Oxygenation of polyunsaturated fatty acids by cytochrome P450 monooxygenases

Prog Lipid Res. 1994;33(3):329-54. doi: 10.1016/0163-7827(94)90029-9.


Polyunsaturated fatty acids can be oxygenated by P450 in different ways--by epoxidation, by hydroxylation of the omega-side chain, by allylic and bis-allylic hydroxylation and by hydroxylation with double bond migration. Major organs for these oxygenations are the liver and the kidney. P450 is an ubiquitous enzyme. It is therefore not surprising that some of these reactions have been found in other organs and tissues. Many observations indicate that P450 oxygenates arachidonic acid in vivo in man and in experimental animals. This is hardly surprising. omega-Oxidation was discovered in vivo 60 years ago. It was more unexpected that biological activities have been associated with many of the P450 metabolites of arachidonic acid, at least in pharmacological doses. Epoxygenase metabolites of arachidonic acid have attracted the largest interest. In their critical review on epoxygenase metabolism of arachidonic acid in 1989, Fitzpatrick and Murphy pointed out some major differences between the PGH synthase, the lipoxygenase and the P450 pathways of arachidonic acid metabolism. Their main points are still valid and have only to be modified slightly in the light of recent results. First, lipoxygenases show a marked regiospecificity and stereospecificity, while many P450 seem to lack this specificity. There are, however, P450 isozymes which catalyse stereospecific epoxidations or hydroxylations. Many hydroxylases and at least some epoxygenases also show regiospecificity, i.e. oxygenate only one double bond or one specific carbon of the fatty acid substrate. In addition, preference for arachidonic acid and eicosapentaenoic acid may occur in the sense that other fatty acids are oxygenated with less regiospecificity. A more important difference is that prostaglandins and leukotrienes affect specific and well characterised receptors in cell membranes, while receptors for epoxides of arachidonic acid or other P450 metabolites have not been characterised. Nevertheless, epoxides of arachidonic acid have been found to induce a large number of different pharmacological effects. In some systems, effects have been noted at pm concentrations which might conceivably be in the physiological concentration range of these epoxides, e.g. after release from phospholipids by phospholipase A2. An intriguing possibility is that the effects of [Ca]i on different ion channels might possibly explain their biological actions. In situations when pharmacological doses are used, metabolism to epoxyprostanoids or other interactions with PGH synthase could also be of importance. Finally, one report on a specific receptor for 14R,15S-EpETrE in mononuclear cell membranes has just been published.(ABSTRACT TRUNCATED AT 400 WORDS)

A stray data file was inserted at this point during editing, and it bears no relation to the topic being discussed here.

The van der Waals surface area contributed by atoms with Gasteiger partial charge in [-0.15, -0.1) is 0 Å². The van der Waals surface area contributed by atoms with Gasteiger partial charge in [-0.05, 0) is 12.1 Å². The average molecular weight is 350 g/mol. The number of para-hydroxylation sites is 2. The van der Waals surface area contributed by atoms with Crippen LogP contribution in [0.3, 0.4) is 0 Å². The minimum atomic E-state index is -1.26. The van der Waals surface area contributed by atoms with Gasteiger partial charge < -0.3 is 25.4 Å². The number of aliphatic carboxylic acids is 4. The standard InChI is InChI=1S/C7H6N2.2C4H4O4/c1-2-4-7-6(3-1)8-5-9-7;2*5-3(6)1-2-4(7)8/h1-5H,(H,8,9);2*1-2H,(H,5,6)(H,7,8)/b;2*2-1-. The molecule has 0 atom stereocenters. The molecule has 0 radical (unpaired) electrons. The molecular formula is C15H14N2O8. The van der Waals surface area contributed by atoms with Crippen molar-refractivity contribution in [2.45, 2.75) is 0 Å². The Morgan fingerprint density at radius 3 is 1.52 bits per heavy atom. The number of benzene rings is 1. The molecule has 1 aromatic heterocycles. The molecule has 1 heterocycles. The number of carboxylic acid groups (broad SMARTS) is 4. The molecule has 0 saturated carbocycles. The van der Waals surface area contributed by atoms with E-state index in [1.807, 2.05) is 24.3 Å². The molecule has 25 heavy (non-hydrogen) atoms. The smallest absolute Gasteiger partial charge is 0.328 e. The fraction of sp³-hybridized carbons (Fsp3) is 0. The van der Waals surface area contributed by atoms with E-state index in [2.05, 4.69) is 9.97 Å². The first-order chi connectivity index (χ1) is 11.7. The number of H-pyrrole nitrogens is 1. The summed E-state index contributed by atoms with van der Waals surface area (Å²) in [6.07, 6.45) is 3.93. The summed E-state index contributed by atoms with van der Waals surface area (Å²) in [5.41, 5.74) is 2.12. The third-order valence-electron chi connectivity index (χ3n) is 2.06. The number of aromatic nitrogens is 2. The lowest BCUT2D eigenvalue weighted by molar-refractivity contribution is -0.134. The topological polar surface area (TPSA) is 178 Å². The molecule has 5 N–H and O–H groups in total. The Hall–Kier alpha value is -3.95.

Publication types

  • Research Support, Non-U.S. Gov't
  • Review

MeSH terms

  • Animals
  • Cytochrome P-450 Enzyme System / metabolism*
  • Fatty Acids, Unsaturated / metabolism*
  • Humans
  • Oxidation-Reduction
  • Oxygenases / metabolism*
  • Rabbits
  • Rats


  • Fatty Acids, Unsaturated
  • Cytochrome P-450 Enzyme System
  • Oxygenases